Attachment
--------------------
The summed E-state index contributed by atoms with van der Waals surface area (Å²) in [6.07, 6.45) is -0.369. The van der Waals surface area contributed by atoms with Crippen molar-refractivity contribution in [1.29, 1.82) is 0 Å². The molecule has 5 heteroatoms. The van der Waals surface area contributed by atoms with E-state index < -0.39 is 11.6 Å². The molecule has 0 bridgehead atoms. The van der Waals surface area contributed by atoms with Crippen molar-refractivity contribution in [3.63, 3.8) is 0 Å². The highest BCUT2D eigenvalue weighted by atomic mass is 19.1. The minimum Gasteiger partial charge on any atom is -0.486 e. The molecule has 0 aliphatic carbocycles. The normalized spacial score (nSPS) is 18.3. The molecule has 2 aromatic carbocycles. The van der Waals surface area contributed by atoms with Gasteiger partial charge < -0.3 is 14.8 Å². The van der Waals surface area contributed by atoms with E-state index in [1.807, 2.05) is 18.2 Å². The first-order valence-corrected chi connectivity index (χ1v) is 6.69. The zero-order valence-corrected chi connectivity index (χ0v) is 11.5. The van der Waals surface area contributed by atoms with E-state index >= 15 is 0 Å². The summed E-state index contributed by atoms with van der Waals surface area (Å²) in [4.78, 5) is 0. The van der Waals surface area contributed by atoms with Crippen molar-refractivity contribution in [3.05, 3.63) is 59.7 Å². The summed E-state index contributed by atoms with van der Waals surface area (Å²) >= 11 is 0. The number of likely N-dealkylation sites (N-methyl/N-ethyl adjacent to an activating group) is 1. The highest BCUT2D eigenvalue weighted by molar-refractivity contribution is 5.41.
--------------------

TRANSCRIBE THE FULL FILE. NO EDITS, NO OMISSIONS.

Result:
The summed E-state index contributed by atoms with van der Waals surface area (Å²) in [6.07, 6.45) is -0.369. The van der Waals surface area contributed by atoms with Crippen molar-refractivity contribution in [1.29, 1.82) is 0 Å². The molecule has 5 heteroatoms. The van der Waals surface area contributed by atoms with E-state index < -0.39 is 11.6 Å². The molecule has 0 bridgehead atoms. The van der Waals surface area contributed by atoms with Crippen molar-refractivity contribution in [3.63, 3.8) is 0 Å². The highest BCUT2D eigenvalue weighted by atomic mass is 19.1. The minimum Gasteiger partial charge on any atom is -0.486 e. The molecule has 0 aliphatic carbocycles. The normalized spacial score (nSPS) is 18.3. The molecule has 2 aromatic carbocycles. The van der Waals surface area contributed by atoms with Gasteiger partial charge < -0.3 is 14.8 Å². The van der Waals surface area contributed by atoms with E-state index in [1.807, 2.05) is 18.2 Å². The first-order valence-corrected chi connectivity index (χ1v) is 6.69. The zero-order valence-corrected chi connectivity index (χ0v) is 11.5. The van der Waals surface area contributed by atoms with E-state index >= 15 is 0 Å². The summed E-state index contributed by atoms with van der Waals surface area (Å²) in [4.78, 5) is 0. The van der Waals surface area contributed by atoms with Crippen molar-refractivity contribution in [3.05, 3.63) is 59.7 Å². The summed E-state index contributed by atoms with van der Waals surface area (Å²) >= 11 is 0. The number of likely N-dealkylation sites (N-methyl/N-ethyl adjacent to an activating group) is 1. The highest BCUT2D eigenvalue weighted by molar-refractivity contribution is 5.41.